Spinal Cord Injury
Stentrode: A SCIRP-Funded Device to Facilitate Independence After Paralysis
Posted September 22, 2021
Nicholas Opie, Ph.D., University of Melbourne
Dr. Nicholas Opie holding a
Strentode device in his laboratory.
A Fiscal Year 2016 Spinal Cord Injury Research Program Translational Research Award supported the development and testing of a novel brain-computer interface, the Stentrode, in a large animal model of spinal cord injury. Brain-computer interfaces allow a computer to directly interpret brain signals, such as thoughts, and relay the signals to an output device to carry out an action. The Stentrode (a portmanteau of “stent” and “electrode”) is a thin, flexible neuroprosthesis device,1 implantable within any of the blood vessels in the brain. This method of implantation via the vascular system allows the device to record from the brain without the need for invasive brain surgery, greatly increasing the safety and accessibility of the technology for users. For spinal cord injury, the Stentrode device is implanted within a blood vessel at the top of the head near a section of the brain termed the motor cortex. However, the research team is not limited to implantation at this site and can leverage multiple locations to access different regions of the brain. This means that, in addition to a possible future therapy for spinal cord injury, this technology could potentially be used to address other conditions, such as Parkinson’s disease, epilepsy, post-traumatic stress disorder, and amyotrophic lateral sclerosis (ALS). Researchers at the University of Melbourne, led by Associate Professor Nicholas Opie, used SCIRP funding to refine, manufacture, and perform pre-clinical safety testing of the Stentrode. By the close of the SCIRP award, the Stentrode achieved Food and Drug Administration (FDA)-required benchmarks,2 including those for safety and toxicity. This foundational study was critical for the translation of the device and enabled the initiation of first-in-human clinical testing.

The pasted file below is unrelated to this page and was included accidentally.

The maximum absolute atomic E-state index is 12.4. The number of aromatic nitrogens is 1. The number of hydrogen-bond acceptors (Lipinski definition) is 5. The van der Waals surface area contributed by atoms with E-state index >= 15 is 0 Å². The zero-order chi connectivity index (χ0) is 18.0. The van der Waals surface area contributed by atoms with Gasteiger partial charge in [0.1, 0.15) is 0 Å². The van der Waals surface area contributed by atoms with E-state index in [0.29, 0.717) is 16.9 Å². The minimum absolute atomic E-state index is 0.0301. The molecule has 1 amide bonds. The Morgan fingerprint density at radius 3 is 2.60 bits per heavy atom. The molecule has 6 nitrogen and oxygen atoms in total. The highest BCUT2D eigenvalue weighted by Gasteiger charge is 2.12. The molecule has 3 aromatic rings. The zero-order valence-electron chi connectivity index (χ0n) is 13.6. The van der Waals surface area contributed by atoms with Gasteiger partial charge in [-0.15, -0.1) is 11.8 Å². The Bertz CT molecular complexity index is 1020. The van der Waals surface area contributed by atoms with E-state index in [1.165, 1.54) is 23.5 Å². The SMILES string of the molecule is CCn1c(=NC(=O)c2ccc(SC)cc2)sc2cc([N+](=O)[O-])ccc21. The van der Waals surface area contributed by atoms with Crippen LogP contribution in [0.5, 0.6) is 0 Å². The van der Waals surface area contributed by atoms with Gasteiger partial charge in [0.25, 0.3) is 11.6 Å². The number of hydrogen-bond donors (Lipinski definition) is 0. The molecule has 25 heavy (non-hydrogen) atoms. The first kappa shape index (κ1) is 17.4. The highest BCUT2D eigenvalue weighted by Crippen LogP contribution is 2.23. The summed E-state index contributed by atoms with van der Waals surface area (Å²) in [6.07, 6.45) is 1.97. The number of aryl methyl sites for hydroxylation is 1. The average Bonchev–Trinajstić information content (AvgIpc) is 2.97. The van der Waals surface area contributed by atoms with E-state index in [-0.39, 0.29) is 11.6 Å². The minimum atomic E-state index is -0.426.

Illustration of Strentrode placement (a) and magnified Strentrode (b).
Following the successful completion of the SCIRP award, the team was ready to move into human clinical testing. The “Stentrode First in Human Early Feasibility Study” (SWITCH, NCT03834857), an industry-funded clinical trial, initiated in Melbourne, Australia. To date, the study enrolled four participants with severe paralysis due to ALS-associated motor deficits.3 After only minimal training with the Stentrode interface, participants learned to use eye movements and thoughts to control a computer cursor and keyboard. As simple as it sounds, these computer controls allow the participants to autonomously perform many activities of daily living once believed impossible, such as composing an email, using a smart phone to communicate via text message, or purchasing a gift online for their significant other. The Stentrode enabled these participants to regain their ability to independently communicate with the world around them, something one participant had been unable to do for 4 years. This first clinical study does not just provide proof of concept for this technology, but also gives real hope for individuals living with neurological disorders or injuries to regain meaningful independence and autonomy. These achievements are vital to improving psychosocial wellness and quality of life in individuals living with paralysis.
In July 2021, the FDA granted Investigational Device Exemption approval for the Stentrode, paving the way for an early feasibility trial in the U.S. The COMMAND trial at Mount Sinai Hospital in New York, is expected to begin late 2021 (supported by the National Institutes of Health Brain Initiative,5 Stentrode manufacturer Synchron, and venture capital funding).
Stentrode development and testing was supported through a broad network of federal and non-governmental funding enties.
1 Oxley TJ, Opie NL, John SE, et al. 2016. Minimally invasive endovascular stent-electrode array for high-fidelity, chronic recordings of cortical neural activity. Nat Biotechnol. Mar;34(3):320-327. doi: 10.1038/nbt.3428. Epub 2016 Feb 8. PMID: 26854476.
2 Opie NL, Rind GS, John SE, et al. 2016. Feasibility of a chronic, minimally invasive endovascular neural interface. Ann Int Conf IEEE Eng Med Biol Soc. Aug;4455-4458. doi: 10.1109/EMBC.2016.7591716. PMID: 28269267.
3 Oxley TJ, Yoo PE, Rind GS, et al. 2021. Motor neuroprosthesis implanted with neurointerventional surgery improves capacity for activities of daily living tasks in severe paralysis: First in-human experience. J Neurointerv Surg. Feb;13(2):102-108. doi: 10.1136/neurintsurg-2020-016862. Epub 2020 Oct 28. PMID: 33115813; PMCID: PMC7848062.
Last updated Tuesday, January 4, 2022